CFTC to Revise Commodity Index Fund Policies

The New York Times reported that the CFTC is set to announce new policies on Monday, June 2. There are no details available, except that the Commission is not expected to enact sweeping changes recommended by me and others. Read the Times article here: 

This announcement does have market-moving potential if it is perceived as restricting the buying activity of commodity index traders. I cover the CFTC’s current and historical policies regarding CITs on pages 9 through 13 of my book, The Commitments of Traders Bible. To recap, the Commission has been most accommodating to these long-only commodity “investors” represented by the largest swap dealers. They have granted wholesale exemptions from speculative trading limits imposed on traditional commodity and hedge funds. Last fall they announced their intention to drop limits altogether for long-only commodity indexers. (This idea has since been put on hold.)

And the CFTC has refused to go on record to explain how these exemptions meet the requirements of the Commodity Exchange Act, which requires the CFTC to establish speculative position limits, allowing exemptions only for “bona fide hedges” by firms involved in the respective commodity’s cash business (supply chain). It is pretty clear that the CFTC has exceeded it authority in concessions to swap dealers.

Here is the danger. If the CFTC were to announce new, genuine restrictions on swap dealers—who are the largest players on the long side of commodity futures—the resulting loss of buying power, or resulting selling pressure could impact commodity prices. There may be a lot of longs trying to exit the markets at once in anticipation of lower prices.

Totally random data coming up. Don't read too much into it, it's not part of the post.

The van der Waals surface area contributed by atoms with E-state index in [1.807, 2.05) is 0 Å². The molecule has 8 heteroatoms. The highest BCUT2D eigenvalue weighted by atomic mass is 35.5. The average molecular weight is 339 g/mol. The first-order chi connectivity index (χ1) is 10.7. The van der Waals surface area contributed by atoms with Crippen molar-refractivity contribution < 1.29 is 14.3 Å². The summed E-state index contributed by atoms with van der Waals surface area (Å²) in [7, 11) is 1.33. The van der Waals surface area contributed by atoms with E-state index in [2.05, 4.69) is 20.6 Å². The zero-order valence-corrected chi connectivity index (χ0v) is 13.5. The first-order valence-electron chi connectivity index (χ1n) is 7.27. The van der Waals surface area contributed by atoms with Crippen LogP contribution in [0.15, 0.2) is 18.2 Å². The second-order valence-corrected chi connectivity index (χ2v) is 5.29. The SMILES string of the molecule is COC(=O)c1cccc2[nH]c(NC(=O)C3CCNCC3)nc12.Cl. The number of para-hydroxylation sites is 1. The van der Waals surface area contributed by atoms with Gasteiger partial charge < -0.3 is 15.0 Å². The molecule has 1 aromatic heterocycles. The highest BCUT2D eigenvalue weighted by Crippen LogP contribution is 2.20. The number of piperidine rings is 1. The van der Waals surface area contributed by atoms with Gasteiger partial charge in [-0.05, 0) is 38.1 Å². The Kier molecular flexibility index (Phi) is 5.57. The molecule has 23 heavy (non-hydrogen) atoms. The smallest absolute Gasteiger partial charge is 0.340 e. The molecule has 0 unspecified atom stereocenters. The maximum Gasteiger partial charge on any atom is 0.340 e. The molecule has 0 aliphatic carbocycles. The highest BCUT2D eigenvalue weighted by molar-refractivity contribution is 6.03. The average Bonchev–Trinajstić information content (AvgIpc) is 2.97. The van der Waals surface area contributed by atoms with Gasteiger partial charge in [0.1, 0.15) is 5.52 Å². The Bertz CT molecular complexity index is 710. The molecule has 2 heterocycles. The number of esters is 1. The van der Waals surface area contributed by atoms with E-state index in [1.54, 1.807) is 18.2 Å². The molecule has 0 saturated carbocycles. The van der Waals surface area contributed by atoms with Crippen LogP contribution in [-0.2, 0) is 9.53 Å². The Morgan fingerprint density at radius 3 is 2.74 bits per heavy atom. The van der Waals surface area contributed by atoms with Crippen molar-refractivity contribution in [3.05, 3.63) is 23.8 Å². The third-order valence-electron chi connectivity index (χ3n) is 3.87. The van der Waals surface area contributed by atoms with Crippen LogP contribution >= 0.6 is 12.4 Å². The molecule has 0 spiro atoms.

Many commodity markets employ daily price limits. In recent months, hitting a trading limit has become a common event. It may be difficult or impossible to exit a trade in a market that has moved the daily limit against your position. The potential risk on Monday is to long positions. If the market interprets the CFTC’s announcement as bearish, you may want to have your stop-loss within the daily range and in the market. This still does not guarantee a fill, which are executed on a first come-first served basis.

Daily limits are generally increased following a lock limit day. But markets can stay locked even at expanded limits. Losses can mount quickly under these conditions. So quickly that counter-party payment risk could become a concern. But isn’t this risk removed through central clearing in the futures markets? In theory, yes, but the CFTC’s exemptions have concentrated something on the order of $200 billion (contract value) with the majority held by just 4 large swap dealers. These are the same firms that have already written off 10s of billions of dollars in subprime loan losses, and have had to go looking for new capital in the Middle East and elsewhere to stay solvent. These swap dealers will need cash to meet margin calls if positions move against them. We have already witnessed an old-line investment bank go under because of a cash shortage. The futures clearing houses have not been tested under conditions where such a large player could not meet a margin call.

I really don’t like being alarmist, but I am not confident in the CFTC’s willingness or ability to resolve the problems their ill-advised (and likely illegal) actions have created.